Tuesday, February 7, 2012

Day 7 -- Prezi -- A Slick Presentation Tool

Today's guest blogger is Kevin Gill, 6th grade math teacher at Edgewood Junior High School. Kevin's post about how he is using Prezi in his classroom follows this short introduction to Prezi.

In education, when we plan to have students do a presentation for class or when you, the teacher, plan an instructional presentation, most automatically think of PowerPoint. That has become the norm. But now there are other options, including Prezi. Here's a short intro to Prezi.

A few quick things about Prezi before moving on to Kevin and his Prezi experience. First, it is cloud-based so there's no need to store your presentation on a USB drive or e-mail it to yourself. Yay! Next, if you sign up for a standard account you get 100mb of FREE online storage. You can also sign up as an educator or student here and get 500mb of FREE storage. (If you already have a standard Prezi account you can change to a 500mb Enjoy account by logging in to your account, clicking on Settings and License and clicking on Upgrade.) As you get started using Prezi you might benefit from their tutorial videos. And last, to get a better idea of what a Prezi is, take a look at these education examples.

No matter what subject you teach, many projects assigned to your students will culminate with each group presenting their results. Last year, when I was teaching Social Studies and Mathematics, I had my students participate in the Amazing Race. Each group had to keep track of their finances as they made their way through the most significant cities, human-made wonders and natural wonders of the three continents covered in the sixth grade standards. Here’s the video a friend of mine helped me create for use as an entry event for the class.

The students enjoyed this project, and ended up learning a lot about the areas we were studying by researching which locations and landmarks their group thought could be considered the most significant. From the beginning, the groups knew they would have to present their results to the class and a panel of judges (parents, administrators, and any teachers that were on prep and willing). The judges would then choose the best presentations and the winning groups would earn a small prize. Microsoft’s PowerPoint would be a natural choice of presentation tool for this process, but the year before I had learned about Prezi.com and was blown away by how simple, yet sophisticated it was.

Here’s a video called "Top 5 Reasons to use Prezi instead of PowerPoint."

I decided to make Prezi the medium each group would use to present their results. While that decision took away some of the open-endedness of the project, I knew Prezi was something I wanted all the students to learn more about. I was not disappointed. By the time the students were halfway through creating their presentations, they were the ones teaching me and the rest of the class how to work through different issues that would arise in Prezi. I could have imagined what most of the presentations would have looked like if they’d used PowerPoint, but the creativity the students were able to use in their Prezis made each one unique. If you haven’t experienced Prezi yet, take some time to check it out. Your students will not be disappointed. Learn more here.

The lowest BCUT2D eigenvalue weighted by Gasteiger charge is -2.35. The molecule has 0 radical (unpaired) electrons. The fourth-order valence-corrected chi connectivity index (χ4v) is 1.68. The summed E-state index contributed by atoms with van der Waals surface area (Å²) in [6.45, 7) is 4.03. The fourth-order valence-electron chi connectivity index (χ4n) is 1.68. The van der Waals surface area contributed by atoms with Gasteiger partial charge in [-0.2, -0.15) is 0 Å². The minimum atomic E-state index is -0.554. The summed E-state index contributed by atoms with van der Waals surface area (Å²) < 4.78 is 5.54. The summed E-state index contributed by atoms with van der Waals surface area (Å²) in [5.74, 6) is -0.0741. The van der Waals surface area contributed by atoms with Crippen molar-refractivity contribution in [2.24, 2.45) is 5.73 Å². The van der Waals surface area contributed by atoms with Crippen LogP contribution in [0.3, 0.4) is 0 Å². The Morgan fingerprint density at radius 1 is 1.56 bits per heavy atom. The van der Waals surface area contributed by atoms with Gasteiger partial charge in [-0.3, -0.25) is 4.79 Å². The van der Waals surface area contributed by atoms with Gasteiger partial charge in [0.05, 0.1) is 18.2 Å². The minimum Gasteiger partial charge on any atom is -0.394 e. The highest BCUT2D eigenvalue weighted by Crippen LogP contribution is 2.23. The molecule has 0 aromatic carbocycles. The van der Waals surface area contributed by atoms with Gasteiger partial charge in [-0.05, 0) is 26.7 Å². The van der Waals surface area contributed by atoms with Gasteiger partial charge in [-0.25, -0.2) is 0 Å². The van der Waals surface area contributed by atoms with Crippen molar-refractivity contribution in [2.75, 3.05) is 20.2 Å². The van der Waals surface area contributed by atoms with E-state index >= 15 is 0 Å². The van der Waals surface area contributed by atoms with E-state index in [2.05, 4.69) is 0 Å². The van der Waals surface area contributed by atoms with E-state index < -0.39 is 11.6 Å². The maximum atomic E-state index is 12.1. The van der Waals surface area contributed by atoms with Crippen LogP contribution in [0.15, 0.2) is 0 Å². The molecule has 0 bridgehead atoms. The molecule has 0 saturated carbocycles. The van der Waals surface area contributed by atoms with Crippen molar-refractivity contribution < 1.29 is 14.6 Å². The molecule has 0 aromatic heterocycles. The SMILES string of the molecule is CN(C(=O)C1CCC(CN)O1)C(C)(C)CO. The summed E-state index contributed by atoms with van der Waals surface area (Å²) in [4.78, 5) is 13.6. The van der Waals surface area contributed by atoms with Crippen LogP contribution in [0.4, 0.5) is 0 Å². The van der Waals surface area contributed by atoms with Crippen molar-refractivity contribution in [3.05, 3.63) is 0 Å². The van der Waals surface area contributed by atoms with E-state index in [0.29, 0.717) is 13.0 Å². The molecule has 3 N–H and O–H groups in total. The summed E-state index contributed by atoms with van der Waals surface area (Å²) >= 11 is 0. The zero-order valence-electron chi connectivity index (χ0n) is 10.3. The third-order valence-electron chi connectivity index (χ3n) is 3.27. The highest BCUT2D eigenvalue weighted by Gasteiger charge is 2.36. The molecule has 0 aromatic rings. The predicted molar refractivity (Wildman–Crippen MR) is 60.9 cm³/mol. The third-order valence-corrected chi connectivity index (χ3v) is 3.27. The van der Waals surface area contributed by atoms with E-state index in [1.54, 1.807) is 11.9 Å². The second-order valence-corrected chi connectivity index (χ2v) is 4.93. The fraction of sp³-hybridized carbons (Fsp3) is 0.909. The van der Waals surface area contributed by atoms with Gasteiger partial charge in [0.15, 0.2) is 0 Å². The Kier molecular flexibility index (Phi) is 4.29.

The Challenge
Have you used Prezi? Do you see advantages to using that instead of a program like PowerPoint? Who's going to try Prezi? Are you going to use it to present to your students or are you going to have your students complete a project using Prezi?


  1. Does Prezi allow MathType to build equations?

  2. I can't wait to try Prezi in my Social Studies classroom! Timelines,webs, notes, and maps will be more interesting. Even better, I have a Smartboard so students can go up to the board and put the prezi in "motion" themselves, allowing them more interaction and in some cases, choices about which topics to study first.

  3. I'm always surprised at the number of students that have never seen a PowerPoint. They watch the presentation like it was a firework display on the fourth of July.

    After PowerPoint loses its flare, I use Prezi to gain my students' attention. A lot of the students are amazed by its bouncing progression. From the Prezi I use to teach extended-response writing for math, I was able to inspire a student to complete a Prezi presentation on the State of Indiana.

    Extended-Response Prezi

    Under the Indiana State Project post, a student Prezi can be found in my classroom blog space.

  4. I use Prezi all the time. It's easy and has quite an impact on an audience. Another tool similar to Prezi is Ahead. www.ahead.com. It works like Prezi but has the ability to customize a little more. There's a larger learning curve as it deals with layers similar to the Adobe products, but it's still quite cool.